The Last Halloween, the latest short from Canadian filmmaker Marc Roussel, opens with shots of blazing orange windows in a dilapidated house; the windows resemble the carved eyes of a jack-o-lantern penetrating the gloomy darkness surrounding the building. It’s a striking introduction to the surprisingly bleak tale about to unfold, and a great moment to introduce a troop of creepy trick-or-treaters who are out for one last night of fun in the ramshackle neighborhood.
The story takes place in a post-apocalyptic world where citizens cower in fortified homes sheltered from the devastation of plague. Four costumed children — a ghost, a witch, a devil, and death — roam the wasteland hoping for one last haul of goodies before the end of days. Along the way they encounter survivors who, whether cautious or crazed, are equally as frightening without the aid of masks and makeup. Each resident visited by the children greets them with varying degrees of mistrust as one might expect when resources are scarce.
Roussel, who made the terrific Remote (2010), delivers work more ambitious than one could hope from a short film. The film thrives on the richly-detailed atmosphere of a ravaged environment, an incredibly unique context in which to explore an age old tradition. The premise works exceptionally well despite how jarring the juxtaposition of Halloween pastime is within a post-apocalyptic world. It’s to the credit of Roussel and his team that the concept never feels forced, and though organic may not be the right word choice, effective is appropriate. The triumph is in the convincing design of the devastated landscape and a tightly woven story to place within it.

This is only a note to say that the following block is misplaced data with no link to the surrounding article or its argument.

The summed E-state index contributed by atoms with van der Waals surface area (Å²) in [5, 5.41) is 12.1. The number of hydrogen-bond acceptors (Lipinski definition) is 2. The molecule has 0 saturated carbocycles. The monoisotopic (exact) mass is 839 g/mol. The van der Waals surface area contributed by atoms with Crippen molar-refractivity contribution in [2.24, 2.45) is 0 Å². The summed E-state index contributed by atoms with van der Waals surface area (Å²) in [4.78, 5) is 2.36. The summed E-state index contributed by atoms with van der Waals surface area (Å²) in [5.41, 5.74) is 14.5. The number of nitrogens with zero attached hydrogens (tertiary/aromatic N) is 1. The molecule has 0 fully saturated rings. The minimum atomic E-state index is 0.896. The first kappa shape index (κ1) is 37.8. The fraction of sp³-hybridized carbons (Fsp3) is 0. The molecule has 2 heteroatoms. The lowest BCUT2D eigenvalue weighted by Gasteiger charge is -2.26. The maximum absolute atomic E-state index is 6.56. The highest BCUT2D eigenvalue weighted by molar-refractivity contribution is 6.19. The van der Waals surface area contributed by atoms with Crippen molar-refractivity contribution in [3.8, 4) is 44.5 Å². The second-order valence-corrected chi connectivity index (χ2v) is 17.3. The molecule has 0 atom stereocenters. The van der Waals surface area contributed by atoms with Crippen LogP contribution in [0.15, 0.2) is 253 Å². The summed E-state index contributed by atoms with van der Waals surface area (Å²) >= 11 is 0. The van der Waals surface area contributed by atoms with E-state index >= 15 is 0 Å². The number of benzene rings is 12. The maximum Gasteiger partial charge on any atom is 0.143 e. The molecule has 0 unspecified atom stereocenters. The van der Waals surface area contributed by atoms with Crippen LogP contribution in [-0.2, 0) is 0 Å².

Kudos must be give to the Director of Photography, Michael Jari Davison, whose masterful work brings considerable creepiness and surprising beauty to the screen. Equally impressive is prosthetic work created by The Butcher Shop used to maximum effect in the film’s chilling and downbeat climax. Their contributions raise the level of this film from a clever idea to something wholly immersive and frightening.
The underlying message we can take from Roussel’s film is that, whether good or bad, traditions die hard. Here, we find the reeling spirit of Halloween kicking and screaming until nothing short of the end of the world can take it down. I can only speculate that the film plays as testimony to Roussel and co-writer Mark Thibodeu’s own love for the holiday, one that sadly loses its flourish with each passing year. The season’s sorrowful death would doubtless be trumpeted by these four trick-or-treaters of the apocalypse.
Director: Marc Roussel
Writer(s): Marc Roussel, Mark Thidodeau
Cast: Julian Richings, Jake Goodman, Drew Davis, Ron Basch